WWE 2K series returns with a ‘slam’

Through improvements to the game both visually and in gameplay, WWE 2K22 has made a big leap in improvement from its predecessor, WWE 2K20.

With an overhauled fighting system and other improvements in the graphics, visuals, soundtrack and game modes, WWE 2K22 is a large jump in quality from its predecessor WWE 2K20.
In the fall of 2019, WWE 2K20 released to great controversy amongst fans and critics.
The game experienced frequent bugs that would delete save data had a slower gameplay pace than that of WWE 2K19 and had major problems in character models looking, unlike their real-life counterparts.
Due to this, 2K’s developmental team decided to skip a year of their typical game cycle to work extra hard on fixing the problems with 2K20.
Did it work out as planned? I’d say so.
Some of the improvements that 2K22 has made over 2K20 are clear before you even get to play your first match.
For one, the visuals on the cover and in the menus are a lot more vibrant and exciting, paired with a soundtrack that includes more hard-hitting tracks and with less pop, indie rock and EDM than in recent years.
Kudos to Machine Gun Kelly for assembling a soundtrack that includes Wu-Tang Clan, Motorhead, Turnstile, KennyHoopla, Poppy, Asking Alexandria, Bring Me The Horizon and more, all of which really fit a wrestling soundtrack.
Once you do finally step into a match the gameplay is going to feel a bit jarring.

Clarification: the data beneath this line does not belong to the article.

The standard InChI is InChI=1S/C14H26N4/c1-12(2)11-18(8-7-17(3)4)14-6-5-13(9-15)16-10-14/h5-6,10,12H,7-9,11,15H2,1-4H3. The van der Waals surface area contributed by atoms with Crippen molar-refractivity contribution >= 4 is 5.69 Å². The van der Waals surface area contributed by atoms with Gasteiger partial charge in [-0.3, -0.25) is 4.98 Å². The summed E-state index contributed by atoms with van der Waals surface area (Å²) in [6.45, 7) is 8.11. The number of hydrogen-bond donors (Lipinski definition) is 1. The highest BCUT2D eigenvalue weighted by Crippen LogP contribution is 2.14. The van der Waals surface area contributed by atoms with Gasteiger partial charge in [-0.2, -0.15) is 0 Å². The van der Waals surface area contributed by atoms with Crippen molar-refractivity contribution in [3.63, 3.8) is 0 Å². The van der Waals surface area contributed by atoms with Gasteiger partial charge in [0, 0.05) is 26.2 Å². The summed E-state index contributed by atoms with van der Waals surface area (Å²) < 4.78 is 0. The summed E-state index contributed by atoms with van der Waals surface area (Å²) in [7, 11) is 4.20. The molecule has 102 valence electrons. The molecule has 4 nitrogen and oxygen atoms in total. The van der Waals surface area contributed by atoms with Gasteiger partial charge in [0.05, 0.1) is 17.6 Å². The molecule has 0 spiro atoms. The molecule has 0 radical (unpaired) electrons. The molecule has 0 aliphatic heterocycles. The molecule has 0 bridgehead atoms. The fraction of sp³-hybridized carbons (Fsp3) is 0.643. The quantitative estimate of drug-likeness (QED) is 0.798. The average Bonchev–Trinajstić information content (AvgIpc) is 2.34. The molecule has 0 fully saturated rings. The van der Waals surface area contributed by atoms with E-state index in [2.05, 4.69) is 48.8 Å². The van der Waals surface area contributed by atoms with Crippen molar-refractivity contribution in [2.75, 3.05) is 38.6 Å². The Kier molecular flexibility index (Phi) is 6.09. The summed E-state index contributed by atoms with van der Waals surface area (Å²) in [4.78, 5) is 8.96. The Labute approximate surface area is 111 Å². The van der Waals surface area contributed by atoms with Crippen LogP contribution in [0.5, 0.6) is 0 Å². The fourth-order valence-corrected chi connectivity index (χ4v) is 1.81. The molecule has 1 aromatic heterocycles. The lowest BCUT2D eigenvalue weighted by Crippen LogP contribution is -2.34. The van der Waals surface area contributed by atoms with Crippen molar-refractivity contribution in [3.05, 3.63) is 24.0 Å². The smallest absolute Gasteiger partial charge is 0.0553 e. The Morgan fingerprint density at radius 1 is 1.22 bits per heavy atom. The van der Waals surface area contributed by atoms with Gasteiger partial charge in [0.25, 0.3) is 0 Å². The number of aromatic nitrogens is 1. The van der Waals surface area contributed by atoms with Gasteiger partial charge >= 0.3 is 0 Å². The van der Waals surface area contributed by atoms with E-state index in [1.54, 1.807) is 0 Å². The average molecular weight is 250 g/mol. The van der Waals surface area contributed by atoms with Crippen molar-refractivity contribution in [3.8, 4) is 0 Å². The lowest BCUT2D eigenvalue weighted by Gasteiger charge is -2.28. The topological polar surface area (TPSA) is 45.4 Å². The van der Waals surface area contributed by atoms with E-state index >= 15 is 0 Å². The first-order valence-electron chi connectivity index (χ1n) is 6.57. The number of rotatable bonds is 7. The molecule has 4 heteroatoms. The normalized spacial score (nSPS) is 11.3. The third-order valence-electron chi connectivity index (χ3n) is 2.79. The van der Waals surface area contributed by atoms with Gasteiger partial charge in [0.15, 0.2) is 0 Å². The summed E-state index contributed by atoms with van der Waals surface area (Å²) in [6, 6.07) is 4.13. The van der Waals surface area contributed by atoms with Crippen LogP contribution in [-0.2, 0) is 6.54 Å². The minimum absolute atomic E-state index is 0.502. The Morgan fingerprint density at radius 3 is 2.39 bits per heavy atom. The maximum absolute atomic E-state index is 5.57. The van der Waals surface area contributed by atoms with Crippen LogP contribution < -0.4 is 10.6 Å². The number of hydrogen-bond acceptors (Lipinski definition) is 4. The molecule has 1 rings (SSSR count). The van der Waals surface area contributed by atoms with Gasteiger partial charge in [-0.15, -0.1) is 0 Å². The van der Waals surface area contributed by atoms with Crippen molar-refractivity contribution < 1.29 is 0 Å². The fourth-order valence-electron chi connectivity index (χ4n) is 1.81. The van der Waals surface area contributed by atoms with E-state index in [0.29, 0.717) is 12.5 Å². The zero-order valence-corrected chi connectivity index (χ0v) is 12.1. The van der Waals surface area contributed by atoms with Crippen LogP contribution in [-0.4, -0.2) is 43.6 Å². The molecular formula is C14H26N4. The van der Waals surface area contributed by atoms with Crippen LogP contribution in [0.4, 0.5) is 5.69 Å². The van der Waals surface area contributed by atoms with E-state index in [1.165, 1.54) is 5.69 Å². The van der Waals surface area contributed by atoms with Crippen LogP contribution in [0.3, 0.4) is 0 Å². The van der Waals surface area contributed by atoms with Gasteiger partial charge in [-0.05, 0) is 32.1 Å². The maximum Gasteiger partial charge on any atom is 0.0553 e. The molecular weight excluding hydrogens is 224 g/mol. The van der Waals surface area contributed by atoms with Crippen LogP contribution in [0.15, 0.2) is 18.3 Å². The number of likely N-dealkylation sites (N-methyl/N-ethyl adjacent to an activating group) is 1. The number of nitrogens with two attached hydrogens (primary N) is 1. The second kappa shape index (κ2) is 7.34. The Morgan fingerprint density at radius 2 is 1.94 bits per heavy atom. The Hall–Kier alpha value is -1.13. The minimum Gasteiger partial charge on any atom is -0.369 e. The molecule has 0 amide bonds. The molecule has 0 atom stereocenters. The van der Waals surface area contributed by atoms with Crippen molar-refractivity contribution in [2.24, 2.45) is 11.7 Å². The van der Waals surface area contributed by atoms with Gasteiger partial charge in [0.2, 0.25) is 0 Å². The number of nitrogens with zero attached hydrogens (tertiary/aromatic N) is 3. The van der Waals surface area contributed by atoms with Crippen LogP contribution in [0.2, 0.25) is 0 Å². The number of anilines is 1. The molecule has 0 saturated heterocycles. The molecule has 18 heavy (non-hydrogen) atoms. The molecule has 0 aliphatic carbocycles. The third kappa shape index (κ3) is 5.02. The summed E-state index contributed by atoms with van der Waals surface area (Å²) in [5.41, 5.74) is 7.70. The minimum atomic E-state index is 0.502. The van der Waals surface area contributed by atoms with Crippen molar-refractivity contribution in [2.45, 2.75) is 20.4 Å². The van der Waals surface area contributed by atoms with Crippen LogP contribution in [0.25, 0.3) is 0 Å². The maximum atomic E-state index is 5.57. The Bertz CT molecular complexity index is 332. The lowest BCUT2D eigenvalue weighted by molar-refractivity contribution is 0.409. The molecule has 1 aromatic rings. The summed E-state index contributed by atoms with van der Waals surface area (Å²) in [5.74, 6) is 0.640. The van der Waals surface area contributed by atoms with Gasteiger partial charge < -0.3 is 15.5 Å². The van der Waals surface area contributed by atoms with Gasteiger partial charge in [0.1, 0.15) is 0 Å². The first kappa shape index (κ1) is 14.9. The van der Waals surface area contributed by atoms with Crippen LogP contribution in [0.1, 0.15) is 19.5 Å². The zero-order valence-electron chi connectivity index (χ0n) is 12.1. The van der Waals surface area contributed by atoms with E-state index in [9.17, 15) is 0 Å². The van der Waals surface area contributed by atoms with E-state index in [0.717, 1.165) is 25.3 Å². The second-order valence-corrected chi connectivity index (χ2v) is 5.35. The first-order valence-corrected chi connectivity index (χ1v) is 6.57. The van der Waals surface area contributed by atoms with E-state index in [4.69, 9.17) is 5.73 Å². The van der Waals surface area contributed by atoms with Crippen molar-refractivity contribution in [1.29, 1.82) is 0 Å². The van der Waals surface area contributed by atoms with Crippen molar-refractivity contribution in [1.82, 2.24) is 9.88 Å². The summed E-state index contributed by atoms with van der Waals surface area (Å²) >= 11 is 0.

This year the game has moved towards a combo system that requires various combinations of light attacks, heavy attacks and grapples to perform moves.
Overall this style of controls, paired with the more difficult AI, gives the game a more arcade-like feel that requires more skill rather than a simulation style.
For new players, this may be a bit challenging but experienced players shouldn’t take too long to get used to the challenge of the new control scheme.
2K22 has also experienced massive improvements in the graphics and the quality of models.
Some of the largest improvements include the models of The Rock and Edge which went from looking like mediocre custom superstars to being nearly deep fake levels of having really captured their likeness.
The game has also made improvements to some of the game modes.
In-Universe Mode, you can now play as one wrestler for the duration of a year, acting as a callback to the Season Mode in older games.
GM Mode has also made a return, included with four different general managers to choose from along with a custom GM option.
These modes with the addition of the MyFaction and MyRise modes will ensure that any player will have a lot to explore within the game before they get bored.
Despite all the improvements, the game isn’t without its fair share of issues.
There are far too many “secret wrestlers” locked behind game modes that are only usable within that mode, which is very disappointing.
The game’s roster also has removed numerous wrestlers from previous games in the series, including legends like Lita, Mankind, Molly Holly and Vader, along with current era stars like Mark Andrews.
Overall WWE 2K22 is a big step in the right direction in almost every area for a game series that desperately needed it.